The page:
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Worried by the rash of failures among independent practice associations (IPAs), more physicians, especially in California, are dropping their IPA affiliation and opting to contract directly with HMOs. Most physicians going the direct contracting route can expect to see their reimbursement rates fall. But many feel lower rates are better than taking the risk of not getting paid at all if their IPA goes belly-up.
"I would need an MRI of my head before I would join another IPA," says Robert Feher, MD, a family physician in Los Angeles’ San Fernando Valley, who has been a member of several failed IPAs. Over the past four years, some 300 California IPAs and group practices have closed their doors, according to the California Medical Association.
A combination of static payments and poor management have hampered California IPAs in recent years, says Chris Ohman, CEO of CapMetrics, a Berkeley, CA, consulting firm. This situation has been complicated by the fact many IPAs don’t have adequate financial reserves — or warning systems which will alert then when the reserves they do have are being dangerously drained by high utilization, he says.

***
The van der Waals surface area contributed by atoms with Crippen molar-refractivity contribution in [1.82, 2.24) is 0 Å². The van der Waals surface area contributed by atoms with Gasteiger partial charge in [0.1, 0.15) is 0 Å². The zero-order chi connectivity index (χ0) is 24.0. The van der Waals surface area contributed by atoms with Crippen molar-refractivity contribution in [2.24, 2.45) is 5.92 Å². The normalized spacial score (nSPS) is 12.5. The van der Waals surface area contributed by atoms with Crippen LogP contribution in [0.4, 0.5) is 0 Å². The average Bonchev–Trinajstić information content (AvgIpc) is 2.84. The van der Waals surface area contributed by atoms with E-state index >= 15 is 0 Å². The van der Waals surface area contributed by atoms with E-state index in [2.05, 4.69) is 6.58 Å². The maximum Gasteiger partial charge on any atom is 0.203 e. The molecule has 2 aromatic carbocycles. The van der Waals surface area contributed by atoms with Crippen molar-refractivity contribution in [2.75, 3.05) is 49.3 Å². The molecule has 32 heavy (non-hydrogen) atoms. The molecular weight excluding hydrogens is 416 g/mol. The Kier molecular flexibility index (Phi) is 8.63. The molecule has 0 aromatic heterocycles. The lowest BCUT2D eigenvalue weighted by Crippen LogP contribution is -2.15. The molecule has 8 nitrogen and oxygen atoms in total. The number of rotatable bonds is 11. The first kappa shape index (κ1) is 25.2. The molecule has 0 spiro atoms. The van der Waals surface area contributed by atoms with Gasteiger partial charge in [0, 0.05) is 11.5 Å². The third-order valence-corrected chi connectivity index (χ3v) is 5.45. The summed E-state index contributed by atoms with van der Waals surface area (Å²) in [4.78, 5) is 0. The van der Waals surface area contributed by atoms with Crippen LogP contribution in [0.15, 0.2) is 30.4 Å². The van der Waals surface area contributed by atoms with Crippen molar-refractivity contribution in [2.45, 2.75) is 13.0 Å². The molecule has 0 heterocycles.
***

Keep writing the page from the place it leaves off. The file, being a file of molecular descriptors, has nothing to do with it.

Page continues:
The Redwood Empire Medical Group Inc. (REMGI), in Santa Rosa, CA, had 350 physicians serving 50,000 enrollees and an annual budget of $30 million, when it went out of business last April. REMGI’s former president, Don Van Giesen, MD, says the combination of high utilization, inadequate reimbursement from HMOs, and the inability of member physicians to work together to control costs were the basic reasons the organization failed. Founded in 1986, the REMGI was financially sound until the late 1990s, when HMO payments no longer were keeping up with rising utilization, especially for specialty services.
According to Van Giesen, because the specialists wanted "more control over their fate," in 1998, REMGI began capitating its 200 specialists through a new subcontracted specialty IPA. However, another consequence of placing the specialists in a separate organization meant was REMGI no longer had direct oversight of them. Also, because "we knew them personally," the parent IPA was uncomfortable "prying" into the group’s business practices, he recalls.
By 1999, the specialty IPA had accumulated $3 million in debts from overutilization, which forced it to suddenly close — the fall out from this move then bought down the parent IPA, says Van Giesen.